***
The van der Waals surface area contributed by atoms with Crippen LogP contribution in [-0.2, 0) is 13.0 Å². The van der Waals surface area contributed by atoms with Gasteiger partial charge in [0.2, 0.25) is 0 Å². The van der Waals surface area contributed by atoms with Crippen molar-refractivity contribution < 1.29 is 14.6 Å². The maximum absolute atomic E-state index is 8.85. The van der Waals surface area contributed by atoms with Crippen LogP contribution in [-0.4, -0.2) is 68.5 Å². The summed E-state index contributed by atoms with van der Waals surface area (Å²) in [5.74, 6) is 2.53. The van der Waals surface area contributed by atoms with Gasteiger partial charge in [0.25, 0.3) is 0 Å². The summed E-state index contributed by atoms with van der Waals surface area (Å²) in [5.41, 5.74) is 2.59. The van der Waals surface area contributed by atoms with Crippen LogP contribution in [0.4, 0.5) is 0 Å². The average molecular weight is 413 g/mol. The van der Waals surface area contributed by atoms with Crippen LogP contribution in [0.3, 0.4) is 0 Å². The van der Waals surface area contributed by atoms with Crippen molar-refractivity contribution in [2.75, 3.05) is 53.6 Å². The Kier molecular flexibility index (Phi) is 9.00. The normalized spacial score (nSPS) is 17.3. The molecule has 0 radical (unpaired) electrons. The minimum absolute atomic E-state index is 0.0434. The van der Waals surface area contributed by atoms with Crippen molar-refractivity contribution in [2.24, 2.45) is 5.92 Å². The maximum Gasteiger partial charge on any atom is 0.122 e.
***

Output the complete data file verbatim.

The van der Waals surface area contributed by atoms with Crippen LogP contribution in [-0.2, 0) is 13.0 Å². The van der Waals surface area contributed by atoms with Gasteiger partial charge in [0.2, 0.25) is 0 Å². The van der Waals surface area contributed by atoms with Crippen molar-refractivity contribution < 1.29 is 14.6 Å². The maximum absolute atomic E-state index is 8.85. The van der Waals surface area contributed by atoms with Crippen LogP contribution in [-0.4, -0.2) is 68.5 Å². The summed E-state index contributed by atoms with van der Waals surface area (Å²) in [5.74, 6) is 2.53. The van der Waals surface area contributed by atoms with Gasteiger partial charge in [0.25, 0.3) is 0 Å². The summed E-state index contributed by atoms with van der Waals surface area (Å²) in [5.41, 5.74) is 2.59. The van der Waals surface area contributed by atoms with Crippen LogP contribution in [0.4, 0.5) is 0 Å². The average molecular weight is 413 g/mol. The van der Waals surface area contributed by atoms with Crippen LogP contribution in [0.3, 0.4) is 0 Å². The van der Waals surface area contributed by atoms with Crippen molar-refractivity contribution in [2.75, 3.05) is 53.6 Å². The Kier molecular flexibility index (Phi) is 9.00. The normalized spacial score (nSPS) is 17.3. The molecule has 0 radical (unpaired) electrons. The minimum absolute atomic E-state index is 0.0434. The van der Waals surface area contributed by atoms with Crippen molar-refractivity contribution in [2.24, 2.45) is 5.92 Å². The maximum Gasteiger partial charge on any atom is 0.122 e.